Women buy tools, too

My husband and I stand with our contractor neighbor in the house we’ve just purchased. Tack board from the carpet my husband removed the day before lines the perimeter of the dining room floor.

My husband says, “I got all the carpet pulled up, but the tack boards are nailed down, so I need to get a tool to pull them up.”

Our contractor replies, “Just get a cat’s paw and pop them out. They aren’t expensive. You just have to tell the boss, ‘Honey, we have a house now. I need to buy some tools.’”

I want to ask why he assumes I would oppose the purchase of useful tools, but I know the answer already: I’m a woman, and my husband is a man, and women don’t use tools, and we must be engaged in a battle between spending money on tools or a day at the spa because one of us has a penis and one has a vagina.

I want to say, “That’s not how our marriage works! We make decisions together!” but it would be awkward, semi-inappropriate. We’re here to get an estimate for some renovations, not discuss the philosophy of relationships.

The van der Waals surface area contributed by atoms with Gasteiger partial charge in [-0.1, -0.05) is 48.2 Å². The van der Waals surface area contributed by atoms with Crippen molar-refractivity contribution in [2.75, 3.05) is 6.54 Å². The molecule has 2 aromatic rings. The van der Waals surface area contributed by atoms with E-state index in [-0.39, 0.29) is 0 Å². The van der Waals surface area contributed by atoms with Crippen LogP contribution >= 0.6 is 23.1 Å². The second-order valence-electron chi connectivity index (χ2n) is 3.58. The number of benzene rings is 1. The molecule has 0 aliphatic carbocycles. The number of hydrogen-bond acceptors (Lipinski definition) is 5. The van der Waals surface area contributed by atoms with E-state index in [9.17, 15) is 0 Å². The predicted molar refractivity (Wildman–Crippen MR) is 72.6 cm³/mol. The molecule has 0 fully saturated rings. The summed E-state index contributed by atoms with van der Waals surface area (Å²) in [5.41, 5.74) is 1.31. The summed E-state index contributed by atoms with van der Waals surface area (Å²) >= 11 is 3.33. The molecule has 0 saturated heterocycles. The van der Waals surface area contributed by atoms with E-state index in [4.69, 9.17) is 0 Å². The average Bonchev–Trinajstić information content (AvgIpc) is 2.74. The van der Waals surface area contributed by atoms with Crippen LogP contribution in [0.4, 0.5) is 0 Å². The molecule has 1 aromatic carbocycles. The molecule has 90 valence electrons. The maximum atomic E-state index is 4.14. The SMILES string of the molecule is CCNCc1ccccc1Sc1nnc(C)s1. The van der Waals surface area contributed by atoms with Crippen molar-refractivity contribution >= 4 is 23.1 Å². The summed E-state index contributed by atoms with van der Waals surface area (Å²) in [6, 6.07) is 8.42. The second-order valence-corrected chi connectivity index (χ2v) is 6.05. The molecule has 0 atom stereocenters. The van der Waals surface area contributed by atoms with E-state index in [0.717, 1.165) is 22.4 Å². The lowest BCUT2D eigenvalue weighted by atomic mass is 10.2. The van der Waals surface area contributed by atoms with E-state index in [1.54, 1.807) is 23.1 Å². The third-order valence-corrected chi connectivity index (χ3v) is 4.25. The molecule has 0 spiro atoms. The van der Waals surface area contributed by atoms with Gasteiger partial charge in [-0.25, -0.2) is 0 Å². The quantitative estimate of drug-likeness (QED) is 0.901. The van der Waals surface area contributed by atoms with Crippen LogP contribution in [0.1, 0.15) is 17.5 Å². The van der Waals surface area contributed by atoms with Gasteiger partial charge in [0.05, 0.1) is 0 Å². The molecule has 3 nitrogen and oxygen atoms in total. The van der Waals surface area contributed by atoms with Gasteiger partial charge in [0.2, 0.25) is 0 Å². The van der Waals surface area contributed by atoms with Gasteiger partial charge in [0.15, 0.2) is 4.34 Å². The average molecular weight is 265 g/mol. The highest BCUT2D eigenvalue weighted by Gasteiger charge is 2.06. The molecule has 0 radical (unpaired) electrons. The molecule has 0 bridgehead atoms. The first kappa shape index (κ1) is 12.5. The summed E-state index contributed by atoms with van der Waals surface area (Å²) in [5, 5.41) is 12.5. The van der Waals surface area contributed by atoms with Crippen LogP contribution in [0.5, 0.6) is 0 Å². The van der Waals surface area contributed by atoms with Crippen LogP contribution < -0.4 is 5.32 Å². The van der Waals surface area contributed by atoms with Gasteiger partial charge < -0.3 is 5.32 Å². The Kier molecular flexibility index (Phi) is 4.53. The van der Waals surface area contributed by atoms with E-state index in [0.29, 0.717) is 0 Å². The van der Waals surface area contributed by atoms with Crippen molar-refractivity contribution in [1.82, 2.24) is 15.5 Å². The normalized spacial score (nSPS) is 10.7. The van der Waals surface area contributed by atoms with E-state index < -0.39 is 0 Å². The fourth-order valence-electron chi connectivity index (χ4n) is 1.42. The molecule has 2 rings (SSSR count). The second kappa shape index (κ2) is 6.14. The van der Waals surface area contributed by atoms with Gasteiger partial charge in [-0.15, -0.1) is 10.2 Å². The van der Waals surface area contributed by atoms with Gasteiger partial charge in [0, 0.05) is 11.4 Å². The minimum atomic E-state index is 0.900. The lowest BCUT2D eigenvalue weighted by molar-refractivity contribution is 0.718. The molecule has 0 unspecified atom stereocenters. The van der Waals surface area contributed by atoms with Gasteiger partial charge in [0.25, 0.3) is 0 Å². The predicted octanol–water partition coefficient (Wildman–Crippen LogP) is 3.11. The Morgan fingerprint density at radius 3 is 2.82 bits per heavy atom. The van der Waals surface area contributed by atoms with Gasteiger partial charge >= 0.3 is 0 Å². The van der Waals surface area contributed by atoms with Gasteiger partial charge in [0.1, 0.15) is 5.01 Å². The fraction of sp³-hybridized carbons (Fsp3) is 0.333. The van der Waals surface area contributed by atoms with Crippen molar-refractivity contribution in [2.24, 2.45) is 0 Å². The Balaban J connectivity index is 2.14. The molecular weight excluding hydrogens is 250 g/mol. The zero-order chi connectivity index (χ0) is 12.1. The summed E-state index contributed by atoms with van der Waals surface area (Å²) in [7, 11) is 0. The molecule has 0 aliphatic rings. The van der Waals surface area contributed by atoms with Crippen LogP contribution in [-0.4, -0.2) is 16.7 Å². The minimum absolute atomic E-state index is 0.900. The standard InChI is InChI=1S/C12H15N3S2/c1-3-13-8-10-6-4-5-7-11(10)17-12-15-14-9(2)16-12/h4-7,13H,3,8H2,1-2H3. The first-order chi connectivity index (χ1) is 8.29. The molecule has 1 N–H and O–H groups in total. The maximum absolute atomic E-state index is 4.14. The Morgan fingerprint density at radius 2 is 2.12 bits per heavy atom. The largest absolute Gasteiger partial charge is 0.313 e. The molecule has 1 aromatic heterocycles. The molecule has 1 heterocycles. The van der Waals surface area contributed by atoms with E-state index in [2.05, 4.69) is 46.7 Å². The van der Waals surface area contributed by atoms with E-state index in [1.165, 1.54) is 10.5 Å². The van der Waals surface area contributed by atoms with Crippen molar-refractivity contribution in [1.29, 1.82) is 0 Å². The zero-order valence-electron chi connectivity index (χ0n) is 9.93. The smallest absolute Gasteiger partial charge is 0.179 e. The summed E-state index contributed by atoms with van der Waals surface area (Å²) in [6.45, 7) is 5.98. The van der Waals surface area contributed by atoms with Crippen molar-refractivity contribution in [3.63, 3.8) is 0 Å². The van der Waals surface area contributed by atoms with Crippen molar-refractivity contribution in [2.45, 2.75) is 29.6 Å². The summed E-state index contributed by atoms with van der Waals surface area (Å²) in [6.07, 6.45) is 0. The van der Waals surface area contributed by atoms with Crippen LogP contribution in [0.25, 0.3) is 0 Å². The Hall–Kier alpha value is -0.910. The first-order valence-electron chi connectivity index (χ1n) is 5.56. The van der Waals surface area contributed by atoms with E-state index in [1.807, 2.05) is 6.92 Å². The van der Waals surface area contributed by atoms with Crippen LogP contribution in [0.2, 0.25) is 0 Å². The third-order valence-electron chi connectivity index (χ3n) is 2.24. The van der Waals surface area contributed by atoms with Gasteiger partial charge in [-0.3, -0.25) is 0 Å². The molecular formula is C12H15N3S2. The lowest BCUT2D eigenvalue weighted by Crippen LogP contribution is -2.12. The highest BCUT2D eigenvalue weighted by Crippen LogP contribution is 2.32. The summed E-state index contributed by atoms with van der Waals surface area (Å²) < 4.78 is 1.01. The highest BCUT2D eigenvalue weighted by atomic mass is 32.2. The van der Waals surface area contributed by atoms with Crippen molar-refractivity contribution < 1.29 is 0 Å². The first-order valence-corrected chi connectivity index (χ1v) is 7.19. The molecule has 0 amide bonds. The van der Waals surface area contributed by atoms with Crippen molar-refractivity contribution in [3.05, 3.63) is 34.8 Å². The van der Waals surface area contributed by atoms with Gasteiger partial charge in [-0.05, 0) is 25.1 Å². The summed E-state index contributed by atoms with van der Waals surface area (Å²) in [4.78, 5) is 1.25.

But that isn’t how our marriage works. Generally speaking, I’m the one who wants to build or renovate things, so I’m the one suggesting the purchase of tools. I’ve had my own tool box since I was in high school, slowly assembled over a number of years as I bought the tools I needed for specific projects.

And I have never spent a penny on a spa, though I have had a total of three manicures in my lifetime (senior prom, my wedding, and once when my friend just really wanted to go–I had them paint my nails black).

If it were solely up to my husband, we would have only done the necessary repairs to get the house move-in ready, and we would have lived with the wood paneling, drop ceilings, and extra super dark kitchen cabinets, because those things aren’t important to him. I’m the one who wants to do all the work, and if I had enough time I’d learn how to do it all myself, because that kind of knowledge is useful.

So please stop assuming my sexual organs dictate the kind of purchases I want to make, or the kind of person I am. They don’t.